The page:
Growing Indoors: Alpine strawberries are good container plants and can be grown indoors. You will have to hand pollinate them with a paint brush if you want them to produce fruit (Video How-to).

Harvesting and Use: Fruit should be harvested when ripe and does not keep long. Best eaten fresh and raw it can also be made into jams and used as a topping for pancakes, waffles, and crepes.

White Soul Alpine Strawberry FlowerSources

Baker Creek White Soul Alpine Strawberry – Where I got the seeds for my plants.

Burpee White Soul Alpine Strawberry – Basic growing information.

The Strawberry Store: How to Grow – Information on germination and growing requirements of alpine strawberries.

The Strawberry Store: Growing Alpine Strawberries – more information on growing strawberries from seed.

Terroir Seeds White Soul Alpine Strawberry – Very general growing information and a source for seeds.

White Flower Farm: Strawberry Growing Guide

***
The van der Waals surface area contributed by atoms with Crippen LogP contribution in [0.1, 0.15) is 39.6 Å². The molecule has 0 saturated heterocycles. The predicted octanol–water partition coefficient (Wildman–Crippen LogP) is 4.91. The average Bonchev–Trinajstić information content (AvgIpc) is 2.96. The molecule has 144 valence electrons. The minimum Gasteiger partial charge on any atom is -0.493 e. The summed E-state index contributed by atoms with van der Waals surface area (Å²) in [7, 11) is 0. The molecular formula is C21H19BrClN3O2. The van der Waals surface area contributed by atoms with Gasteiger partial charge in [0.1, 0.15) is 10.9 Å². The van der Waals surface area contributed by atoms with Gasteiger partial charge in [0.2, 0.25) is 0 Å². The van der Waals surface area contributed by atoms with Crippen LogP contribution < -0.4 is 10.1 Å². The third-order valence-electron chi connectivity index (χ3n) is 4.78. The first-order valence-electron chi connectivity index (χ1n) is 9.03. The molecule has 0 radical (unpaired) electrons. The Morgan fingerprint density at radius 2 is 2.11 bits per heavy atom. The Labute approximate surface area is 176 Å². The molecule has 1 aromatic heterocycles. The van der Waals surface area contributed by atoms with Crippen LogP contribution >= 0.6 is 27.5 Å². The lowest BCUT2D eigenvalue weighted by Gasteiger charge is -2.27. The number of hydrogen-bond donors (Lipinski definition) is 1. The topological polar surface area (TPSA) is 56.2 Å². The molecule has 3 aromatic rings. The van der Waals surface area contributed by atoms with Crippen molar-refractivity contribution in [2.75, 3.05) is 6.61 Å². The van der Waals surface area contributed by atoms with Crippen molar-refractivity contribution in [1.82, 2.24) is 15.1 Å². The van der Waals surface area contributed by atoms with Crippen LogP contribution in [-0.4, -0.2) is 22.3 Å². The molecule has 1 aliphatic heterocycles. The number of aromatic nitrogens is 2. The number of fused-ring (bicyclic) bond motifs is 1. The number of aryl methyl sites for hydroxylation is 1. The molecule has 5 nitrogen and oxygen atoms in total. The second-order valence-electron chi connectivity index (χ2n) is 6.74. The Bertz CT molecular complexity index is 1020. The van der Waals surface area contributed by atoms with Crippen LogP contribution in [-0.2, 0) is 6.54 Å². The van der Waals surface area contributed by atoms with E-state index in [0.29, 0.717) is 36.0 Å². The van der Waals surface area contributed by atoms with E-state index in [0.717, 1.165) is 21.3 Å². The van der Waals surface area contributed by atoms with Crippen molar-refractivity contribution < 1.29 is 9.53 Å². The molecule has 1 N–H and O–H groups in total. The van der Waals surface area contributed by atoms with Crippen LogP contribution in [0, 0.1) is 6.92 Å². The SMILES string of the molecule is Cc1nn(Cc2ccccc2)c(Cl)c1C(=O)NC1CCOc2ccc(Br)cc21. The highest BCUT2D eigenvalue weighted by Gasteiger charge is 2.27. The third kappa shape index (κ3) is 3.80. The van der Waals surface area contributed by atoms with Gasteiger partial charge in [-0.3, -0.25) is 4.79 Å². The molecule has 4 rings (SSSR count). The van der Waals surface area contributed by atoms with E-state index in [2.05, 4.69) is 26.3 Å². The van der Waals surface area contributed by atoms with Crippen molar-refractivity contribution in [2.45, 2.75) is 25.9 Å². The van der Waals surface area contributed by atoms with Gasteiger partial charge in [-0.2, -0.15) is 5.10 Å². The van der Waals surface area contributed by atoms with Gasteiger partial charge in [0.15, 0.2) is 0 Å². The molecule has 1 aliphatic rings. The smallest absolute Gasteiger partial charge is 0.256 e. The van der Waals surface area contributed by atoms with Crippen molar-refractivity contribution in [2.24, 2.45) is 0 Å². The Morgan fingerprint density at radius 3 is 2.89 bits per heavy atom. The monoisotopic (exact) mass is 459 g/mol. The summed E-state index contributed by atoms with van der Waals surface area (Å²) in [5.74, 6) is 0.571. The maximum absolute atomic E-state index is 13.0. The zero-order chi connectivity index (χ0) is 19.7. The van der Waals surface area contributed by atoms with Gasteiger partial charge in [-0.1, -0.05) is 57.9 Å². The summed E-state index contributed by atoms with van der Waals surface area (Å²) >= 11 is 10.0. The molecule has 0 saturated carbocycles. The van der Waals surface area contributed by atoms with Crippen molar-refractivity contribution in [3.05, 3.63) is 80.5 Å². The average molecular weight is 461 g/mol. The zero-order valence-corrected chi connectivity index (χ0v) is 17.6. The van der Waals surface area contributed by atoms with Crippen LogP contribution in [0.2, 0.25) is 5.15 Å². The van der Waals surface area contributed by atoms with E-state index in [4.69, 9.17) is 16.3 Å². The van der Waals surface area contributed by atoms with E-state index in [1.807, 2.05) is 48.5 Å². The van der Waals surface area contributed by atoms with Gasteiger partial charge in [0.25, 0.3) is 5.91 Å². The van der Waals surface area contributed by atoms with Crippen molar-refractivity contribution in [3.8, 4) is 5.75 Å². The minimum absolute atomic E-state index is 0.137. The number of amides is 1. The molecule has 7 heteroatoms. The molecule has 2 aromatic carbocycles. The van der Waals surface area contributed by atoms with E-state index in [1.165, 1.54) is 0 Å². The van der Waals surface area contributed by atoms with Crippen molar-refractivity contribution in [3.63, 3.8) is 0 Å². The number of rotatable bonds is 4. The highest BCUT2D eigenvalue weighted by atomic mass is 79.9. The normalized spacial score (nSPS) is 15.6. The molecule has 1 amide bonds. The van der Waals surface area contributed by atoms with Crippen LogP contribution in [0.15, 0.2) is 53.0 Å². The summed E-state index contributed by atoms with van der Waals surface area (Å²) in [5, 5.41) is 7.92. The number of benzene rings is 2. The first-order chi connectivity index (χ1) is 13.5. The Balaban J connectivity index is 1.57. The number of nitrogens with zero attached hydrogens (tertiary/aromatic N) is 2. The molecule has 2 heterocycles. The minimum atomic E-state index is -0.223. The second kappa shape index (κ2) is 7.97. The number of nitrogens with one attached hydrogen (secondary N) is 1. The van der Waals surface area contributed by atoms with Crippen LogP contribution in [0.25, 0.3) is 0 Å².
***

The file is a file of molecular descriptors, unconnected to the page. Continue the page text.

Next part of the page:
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Lemon Balm (Melissa officinalis) – Plants in my Apartment

The lemon balm of my youth was a giant. Taller than I was (at the time) and wider than my arm span it was the forest in the corner of our herb garden. My sister and I used its leaves in our pretend kitchen, making delicious smelling “cakes” and “salads” to sever our imaginary friends. Its large leaves also doubled as Kleenexes when we were far too dirty to go inside to get one. For me the smell of lemon balm will always bring memories of summer.

Lemon balm is a member of the mint family and originates from Southern Europe. It goes by many names including balm, balmmint, melissa, heart’s delight, and honey plant. An important difference between lemon balm and mint is how they spread; mint spreads with underground runners, and lemon balm spreads by seed. Still, lemon balm is a prolific seed producer and can spread rapidly if not monitored.